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Insight: The Truth About Shanty Towns - Part 1

A shanty town in New Providence.

A shanty town in New Providence.

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ATTORNEY Fred Smith, QC.

By FREDERICK SMITH, QC

To many Bahamians, the informal communities that exist on New Providence and Abaco and some of the larger Family Islands are evidence of an invasion; signs of a hostile takeover or aggressive plague that must be eradicated by any means necessary. Meanwhile, the people who live in these communities are spoken of as if they are hostile aliens, dangerous social contaminants, hardened criminals who should be shown no mercy.

Not only is this prevailing attitude alarmingly cruel, cold-blooded and inhumane; it is also, legally and factually speaking, totally misinformed. As with most narratives born out of fear and distrust of those who are perceived as different, this desire to “cleanse” our society of supposedly dangerous foreign elements is built on a framework of falsehoods, half-truths and convenient myths.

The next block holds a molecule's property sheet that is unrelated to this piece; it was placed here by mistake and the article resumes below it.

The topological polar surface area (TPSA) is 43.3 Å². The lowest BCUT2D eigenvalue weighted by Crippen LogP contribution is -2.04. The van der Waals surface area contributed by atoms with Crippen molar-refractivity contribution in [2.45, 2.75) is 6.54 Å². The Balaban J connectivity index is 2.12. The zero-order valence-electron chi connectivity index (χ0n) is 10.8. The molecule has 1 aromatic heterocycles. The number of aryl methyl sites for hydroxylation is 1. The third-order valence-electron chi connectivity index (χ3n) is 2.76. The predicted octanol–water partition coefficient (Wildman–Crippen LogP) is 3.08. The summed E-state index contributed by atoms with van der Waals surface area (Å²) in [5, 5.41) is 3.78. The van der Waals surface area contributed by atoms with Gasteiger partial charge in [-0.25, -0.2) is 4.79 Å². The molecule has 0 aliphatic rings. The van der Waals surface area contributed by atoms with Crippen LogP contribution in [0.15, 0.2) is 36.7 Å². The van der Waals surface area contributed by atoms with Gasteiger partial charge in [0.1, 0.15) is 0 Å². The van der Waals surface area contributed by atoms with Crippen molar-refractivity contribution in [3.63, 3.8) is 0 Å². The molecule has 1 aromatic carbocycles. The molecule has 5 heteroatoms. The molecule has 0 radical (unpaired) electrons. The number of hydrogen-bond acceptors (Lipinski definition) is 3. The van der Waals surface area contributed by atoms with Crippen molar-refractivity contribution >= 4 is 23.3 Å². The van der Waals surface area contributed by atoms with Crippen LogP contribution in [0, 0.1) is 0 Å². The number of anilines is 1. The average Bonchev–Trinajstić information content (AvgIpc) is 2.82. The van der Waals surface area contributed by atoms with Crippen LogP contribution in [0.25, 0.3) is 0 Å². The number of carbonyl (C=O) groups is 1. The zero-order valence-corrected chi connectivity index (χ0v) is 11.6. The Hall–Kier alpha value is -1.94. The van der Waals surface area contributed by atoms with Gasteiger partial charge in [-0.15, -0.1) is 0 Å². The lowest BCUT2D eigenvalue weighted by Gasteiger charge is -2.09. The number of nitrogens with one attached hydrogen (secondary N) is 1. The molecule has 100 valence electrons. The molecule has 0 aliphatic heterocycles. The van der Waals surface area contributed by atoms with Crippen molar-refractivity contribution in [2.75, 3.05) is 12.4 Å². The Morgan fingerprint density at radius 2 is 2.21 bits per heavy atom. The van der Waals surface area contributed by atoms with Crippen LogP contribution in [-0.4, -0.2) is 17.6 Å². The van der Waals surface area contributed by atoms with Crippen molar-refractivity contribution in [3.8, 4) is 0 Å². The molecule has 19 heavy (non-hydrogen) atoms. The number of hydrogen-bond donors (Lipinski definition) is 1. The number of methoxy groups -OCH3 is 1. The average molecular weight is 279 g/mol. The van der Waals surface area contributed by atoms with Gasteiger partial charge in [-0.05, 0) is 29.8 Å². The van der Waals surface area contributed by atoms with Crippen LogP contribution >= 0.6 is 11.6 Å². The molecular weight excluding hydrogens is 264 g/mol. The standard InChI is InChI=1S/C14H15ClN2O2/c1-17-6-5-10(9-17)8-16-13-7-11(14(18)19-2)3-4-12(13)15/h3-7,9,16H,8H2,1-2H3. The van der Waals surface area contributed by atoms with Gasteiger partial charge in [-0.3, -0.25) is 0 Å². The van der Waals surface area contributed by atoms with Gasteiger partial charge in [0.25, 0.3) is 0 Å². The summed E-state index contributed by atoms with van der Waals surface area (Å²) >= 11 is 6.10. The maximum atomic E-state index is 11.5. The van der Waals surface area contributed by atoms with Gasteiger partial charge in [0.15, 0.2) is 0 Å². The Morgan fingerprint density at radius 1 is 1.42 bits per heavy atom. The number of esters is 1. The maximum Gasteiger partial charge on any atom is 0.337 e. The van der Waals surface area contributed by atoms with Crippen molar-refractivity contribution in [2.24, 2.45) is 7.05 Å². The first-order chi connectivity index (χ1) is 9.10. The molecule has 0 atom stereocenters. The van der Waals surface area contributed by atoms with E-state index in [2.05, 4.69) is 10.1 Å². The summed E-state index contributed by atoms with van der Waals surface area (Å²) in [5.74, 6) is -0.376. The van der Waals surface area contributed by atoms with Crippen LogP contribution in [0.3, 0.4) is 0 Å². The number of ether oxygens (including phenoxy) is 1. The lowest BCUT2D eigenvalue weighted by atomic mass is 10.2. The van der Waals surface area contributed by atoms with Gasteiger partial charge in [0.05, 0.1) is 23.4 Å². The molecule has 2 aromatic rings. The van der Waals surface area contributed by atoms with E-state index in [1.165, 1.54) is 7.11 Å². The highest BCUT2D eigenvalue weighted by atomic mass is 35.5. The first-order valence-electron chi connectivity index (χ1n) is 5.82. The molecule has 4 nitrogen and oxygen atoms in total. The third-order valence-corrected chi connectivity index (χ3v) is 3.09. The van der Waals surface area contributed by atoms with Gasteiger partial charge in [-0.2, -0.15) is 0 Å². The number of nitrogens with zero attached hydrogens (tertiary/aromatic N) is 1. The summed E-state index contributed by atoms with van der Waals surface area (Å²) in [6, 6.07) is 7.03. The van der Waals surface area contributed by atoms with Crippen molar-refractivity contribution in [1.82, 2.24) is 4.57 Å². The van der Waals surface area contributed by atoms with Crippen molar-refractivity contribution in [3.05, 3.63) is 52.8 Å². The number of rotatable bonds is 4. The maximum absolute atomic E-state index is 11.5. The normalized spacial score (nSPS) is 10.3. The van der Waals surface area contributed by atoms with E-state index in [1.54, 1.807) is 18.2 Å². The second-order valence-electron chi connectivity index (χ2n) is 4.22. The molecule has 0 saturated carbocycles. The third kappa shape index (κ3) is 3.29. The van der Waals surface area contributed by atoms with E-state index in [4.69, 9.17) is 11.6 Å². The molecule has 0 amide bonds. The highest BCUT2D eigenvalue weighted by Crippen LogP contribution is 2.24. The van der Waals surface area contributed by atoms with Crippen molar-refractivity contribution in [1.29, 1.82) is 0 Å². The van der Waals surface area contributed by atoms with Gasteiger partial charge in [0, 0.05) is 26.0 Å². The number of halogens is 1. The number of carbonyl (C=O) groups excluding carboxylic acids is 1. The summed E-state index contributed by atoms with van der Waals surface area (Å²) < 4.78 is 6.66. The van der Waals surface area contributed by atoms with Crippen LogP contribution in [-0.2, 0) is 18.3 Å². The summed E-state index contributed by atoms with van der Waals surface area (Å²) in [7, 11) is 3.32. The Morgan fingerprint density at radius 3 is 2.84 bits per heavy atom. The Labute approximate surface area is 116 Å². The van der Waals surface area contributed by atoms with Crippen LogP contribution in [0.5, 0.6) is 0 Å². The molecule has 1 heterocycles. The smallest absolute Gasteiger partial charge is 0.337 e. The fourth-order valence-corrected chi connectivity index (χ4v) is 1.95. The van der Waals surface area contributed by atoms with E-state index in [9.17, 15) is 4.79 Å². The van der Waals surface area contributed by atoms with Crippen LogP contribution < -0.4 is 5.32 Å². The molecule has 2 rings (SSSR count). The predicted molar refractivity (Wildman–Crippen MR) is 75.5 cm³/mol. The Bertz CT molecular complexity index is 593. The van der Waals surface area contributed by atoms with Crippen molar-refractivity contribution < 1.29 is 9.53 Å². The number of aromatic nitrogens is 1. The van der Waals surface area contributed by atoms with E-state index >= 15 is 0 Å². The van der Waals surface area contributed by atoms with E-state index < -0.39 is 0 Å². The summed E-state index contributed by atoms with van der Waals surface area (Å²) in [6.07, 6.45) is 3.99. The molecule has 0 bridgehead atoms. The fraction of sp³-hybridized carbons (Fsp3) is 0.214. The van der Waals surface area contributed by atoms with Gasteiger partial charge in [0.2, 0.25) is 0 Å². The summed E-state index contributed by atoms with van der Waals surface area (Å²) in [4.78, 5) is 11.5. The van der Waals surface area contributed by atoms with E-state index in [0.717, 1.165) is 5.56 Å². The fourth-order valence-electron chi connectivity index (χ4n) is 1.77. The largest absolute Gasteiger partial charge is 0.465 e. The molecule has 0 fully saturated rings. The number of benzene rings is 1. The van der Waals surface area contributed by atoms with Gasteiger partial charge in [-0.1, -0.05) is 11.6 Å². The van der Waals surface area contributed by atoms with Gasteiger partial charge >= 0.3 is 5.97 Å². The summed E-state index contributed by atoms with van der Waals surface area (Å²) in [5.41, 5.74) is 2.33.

Myth 1: Shanty towns were created by ‘illegal Haitians’

Many of these communities, today known collectively and derogatorily as “shanty towns”, were not created by irregular migrants from Haiti. Rather, they have their roots in decades-old government Crown Land grants to Bahamian farmers, who in turn hired labourers from all levels of society – men and women, local and foreign.

In many cases, the workers were allowed to live on the land and work it for a profit. In return, these occupants were expected to share a percentage of their crop with the landowner and perhaps pay some small amount in rent. Later, after the farmers had ceased operations, some allowed the workers to continue occupying the land.

Over the years, others joined these communities. Among them were of course individuals who had entered The Bahamas without proper permission; but many others were migrants working and living in the country legally. Others were Bahamians who befriended, formed bonds with and married those already living there, as well as locals who simply found themselves down on their luck with nowhere else to go.